Anthony Blunt: Art, Espionage and Treason
Anthony Blunt: He identified with many of the artists he wrote about (credit: Express/Stringer)
In his major works of art history the enigmatic and elusive Anthony Blunt (1907-83) created a covert intellectual autobiography. His books on Nicolas Poussin, Francesco Borromini, William Blake and Pablo Picasso — the first three originally conceived as lectures, where his arguments seemed more persuasive than in print — reveal the connection between his high-minded scholarship and his subversive espionage. They show what George Steiner called "the coexistence within a single sensibility of utmost truth and falsehood". Blunt led separate and contradictory lives as a then illegal homosexual and distinguished public figure, Communist and courtier, journalist and scholar, soldier and, beginning in 1934, Russian spy. One friend called him "the most compartmentalised man I ever met". Though he was never able to resolve his personal conflicts, he lived vicariously by writing about kindred spirits in art.
A reviewer of his Art and Architecture in France (1953), noting Blunt's close identification with his subjects, observed that "there was a kind of personal and emotional revelation in Blunt's writing that manifested itself in his choice of artists and the intense personal engagement he seemed to have with them." Focusing on French, Italian, English and Spanish artists from the 17th to the 20th century and trying to connect Poussin and Picasso, Blunt repeatedly exposed the opposition between the antithetical sides of his personality: stoical-hedonistic, harmonious-chaotic, withdrawn-committed, moderate-excessive, rational-passionate, serene-anguished, austere-sensuous, reticent-exuberant, tranquil-tumultuous.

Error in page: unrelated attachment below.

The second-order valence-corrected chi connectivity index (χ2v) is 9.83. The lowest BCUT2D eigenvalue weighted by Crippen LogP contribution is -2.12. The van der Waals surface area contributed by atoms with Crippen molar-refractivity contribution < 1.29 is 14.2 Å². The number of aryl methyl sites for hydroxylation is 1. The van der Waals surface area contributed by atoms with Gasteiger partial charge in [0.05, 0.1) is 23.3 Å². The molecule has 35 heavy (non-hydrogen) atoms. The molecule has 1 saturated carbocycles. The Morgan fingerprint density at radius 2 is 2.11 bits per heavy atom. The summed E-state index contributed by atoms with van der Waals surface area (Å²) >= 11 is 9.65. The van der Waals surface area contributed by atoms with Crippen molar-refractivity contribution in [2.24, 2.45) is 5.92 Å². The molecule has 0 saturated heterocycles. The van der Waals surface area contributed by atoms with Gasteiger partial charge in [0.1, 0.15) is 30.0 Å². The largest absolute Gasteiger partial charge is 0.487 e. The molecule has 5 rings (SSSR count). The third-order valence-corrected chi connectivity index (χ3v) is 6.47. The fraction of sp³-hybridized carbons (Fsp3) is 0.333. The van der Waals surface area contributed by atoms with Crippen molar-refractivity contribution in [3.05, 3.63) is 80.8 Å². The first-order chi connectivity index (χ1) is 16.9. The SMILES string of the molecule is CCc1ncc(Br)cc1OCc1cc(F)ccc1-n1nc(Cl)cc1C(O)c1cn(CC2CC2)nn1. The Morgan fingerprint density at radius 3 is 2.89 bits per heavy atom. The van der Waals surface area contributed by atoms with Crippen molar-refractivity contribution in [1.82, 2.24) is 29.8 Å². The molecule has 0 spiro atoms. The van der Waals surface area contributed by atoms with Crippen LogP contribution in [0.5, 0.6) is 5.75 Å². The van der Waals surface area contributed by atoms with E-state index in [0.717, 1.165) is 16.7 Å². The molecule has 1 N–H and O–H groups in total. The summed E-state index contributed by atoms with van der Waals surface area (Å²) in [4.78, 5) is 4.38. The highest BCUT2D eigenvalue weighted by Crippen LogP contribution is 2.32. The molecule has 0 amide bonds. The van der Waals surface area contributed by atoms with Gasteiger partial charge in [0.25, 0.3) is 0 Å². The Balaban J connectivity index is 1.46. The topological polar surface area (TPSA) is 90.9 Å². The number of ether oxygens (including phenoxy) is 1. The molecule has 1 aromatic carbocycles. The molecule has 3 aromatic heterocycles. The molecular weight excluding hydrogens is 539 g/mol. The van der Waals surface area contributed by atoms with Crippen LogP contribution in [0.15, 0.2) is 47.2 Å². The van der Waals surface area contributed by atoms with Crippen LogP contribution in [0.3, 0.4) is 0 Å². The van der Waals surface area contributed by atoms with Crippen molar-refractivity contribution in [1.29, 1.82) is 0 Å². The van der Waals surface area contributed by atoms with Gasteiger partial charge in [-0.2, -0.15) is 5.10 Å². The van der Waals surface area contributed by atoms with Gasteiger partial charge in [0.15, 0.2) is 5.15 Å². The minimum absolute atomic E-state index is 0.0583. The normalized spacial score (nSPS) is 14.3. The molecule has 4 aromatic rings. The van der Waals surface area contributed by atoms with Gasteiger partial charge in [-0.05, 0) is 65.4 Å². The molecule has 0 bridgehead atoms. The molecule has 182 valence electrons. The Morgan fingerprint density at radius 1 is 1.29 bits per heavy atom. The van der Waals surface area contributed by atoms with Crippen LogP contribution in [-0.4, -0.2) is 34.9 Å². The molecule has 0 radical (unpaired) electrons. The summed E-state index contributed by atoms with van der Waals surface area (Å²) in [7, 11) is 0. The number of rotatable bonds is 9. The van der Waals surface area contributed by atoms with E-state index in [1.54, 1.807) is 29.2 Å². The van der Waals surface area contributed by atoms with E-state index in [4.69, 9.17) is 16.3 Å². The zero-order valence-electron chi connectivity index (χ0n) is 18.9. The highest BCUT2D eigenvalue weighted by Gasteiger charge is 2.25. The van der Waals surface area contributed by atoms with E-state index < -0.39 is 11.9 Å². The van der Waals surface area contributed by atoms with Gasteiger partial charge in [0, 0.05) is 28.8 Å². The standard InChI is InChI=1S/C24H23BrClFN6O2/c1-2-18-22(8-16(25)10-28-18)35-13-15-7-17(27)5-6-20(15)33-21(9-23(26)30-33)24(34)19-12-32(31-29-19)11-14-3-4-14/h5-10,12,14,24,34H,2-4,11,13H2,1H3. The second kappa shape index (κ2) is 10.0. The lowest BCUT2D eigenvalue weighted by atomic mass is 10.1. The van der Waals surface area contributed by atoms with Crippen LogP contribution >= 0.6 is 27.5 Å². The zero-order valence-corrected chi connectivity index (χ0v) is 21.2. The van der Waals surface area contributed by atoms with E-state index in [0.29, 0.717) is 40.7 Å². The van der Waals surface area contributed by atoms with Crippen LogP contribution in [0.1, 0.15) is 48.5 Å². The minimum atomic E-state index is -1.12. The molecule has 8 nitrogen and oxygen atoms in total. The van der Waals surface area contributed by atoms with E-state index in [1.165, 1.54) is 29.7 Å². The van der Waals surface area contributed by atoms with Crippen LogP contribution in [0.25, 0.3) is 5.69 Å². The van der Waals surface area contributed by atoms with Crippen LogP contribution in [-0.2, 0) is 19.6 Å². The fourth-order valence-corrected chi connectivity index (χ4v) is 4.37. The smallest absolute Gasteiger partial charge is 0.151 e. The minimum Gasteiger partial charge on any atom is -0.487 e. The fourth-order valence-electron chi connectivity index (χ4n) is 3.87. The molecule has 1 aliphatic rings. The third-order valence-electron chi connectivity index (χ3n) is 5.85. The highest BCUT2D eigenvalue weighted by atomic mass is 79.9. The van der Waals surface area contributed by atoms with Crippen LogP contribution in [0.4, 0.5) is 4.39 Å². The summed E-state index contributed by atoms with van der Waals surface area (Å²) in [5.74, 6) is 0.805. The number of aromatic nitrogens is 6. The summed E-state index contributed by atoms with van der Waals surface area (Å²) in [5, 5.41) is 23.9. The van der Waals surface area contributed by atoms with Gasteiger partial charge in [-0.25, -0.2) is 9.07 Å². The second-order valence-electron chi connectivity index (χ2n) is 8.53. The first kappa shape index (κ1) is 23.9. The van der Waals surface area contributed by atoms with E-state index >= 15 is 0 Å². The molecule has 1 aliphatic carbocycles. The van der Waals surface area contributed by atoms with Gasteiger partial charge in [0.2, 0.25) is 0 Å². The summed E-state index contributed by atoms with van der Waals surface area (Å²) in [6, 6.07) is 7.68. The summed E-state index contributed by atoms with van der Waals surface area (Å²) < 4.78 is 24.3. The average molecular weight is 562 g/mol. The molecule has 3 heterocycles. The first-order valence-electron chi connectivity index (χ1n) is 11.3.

Blunt established his formidable reputation by challenging traditional interpretations and by reviving the declining reputations of artists who were not generally admired at the time he wrote. John Ruskin, the greatest Victorian authority on art, had condemned Poussin (1594-1665) — who focused on biblical, mythological, classical and literary subjects — as an unemotional, chilly and forbidding artist. In Modern Painters he declared that Poussin's "want of sensibility permits him to paint frightful subjects, without feeling of any true horror: his pictures of the Plague, the death of Polydectes [a mythological Greek ruler] &c., are thus ghastly in incident, sometimes disgusting, but never impressive". Though Blunt ignored Ruskin's harsh judgment, he quoted negative critics who called Poussin "a dry, pedantic artist . . . [who] relied too much on ancient art and [whose] figures looked like statues and not like human beings".
Yet, like a gallant knight rescuing a maiden in distress, Blunt personally identified with his subject and exclaimed that "Poussin has always remained my first love." Announcing his own intellectual standards of perfection, he stated that Poussin has now "come into his own. His classical ideals of reason, harmony, balance, economy, moderation, clarity and concentration have been once more seen as the source of one kind of great art." Unlike Ruskin, Blunt admired Poussin's ability to involve himself in frightful activity without feeling true horror, and Blunt imitated such dissociation in his own life. Running counter to prevailing opinion, he confidently declared, sometimes with more enthusiasm than discrimination, "I believe Poussin to be one of the supreme masters of formal design and, when he wishes, as exquisite a colourist as one could imagine."
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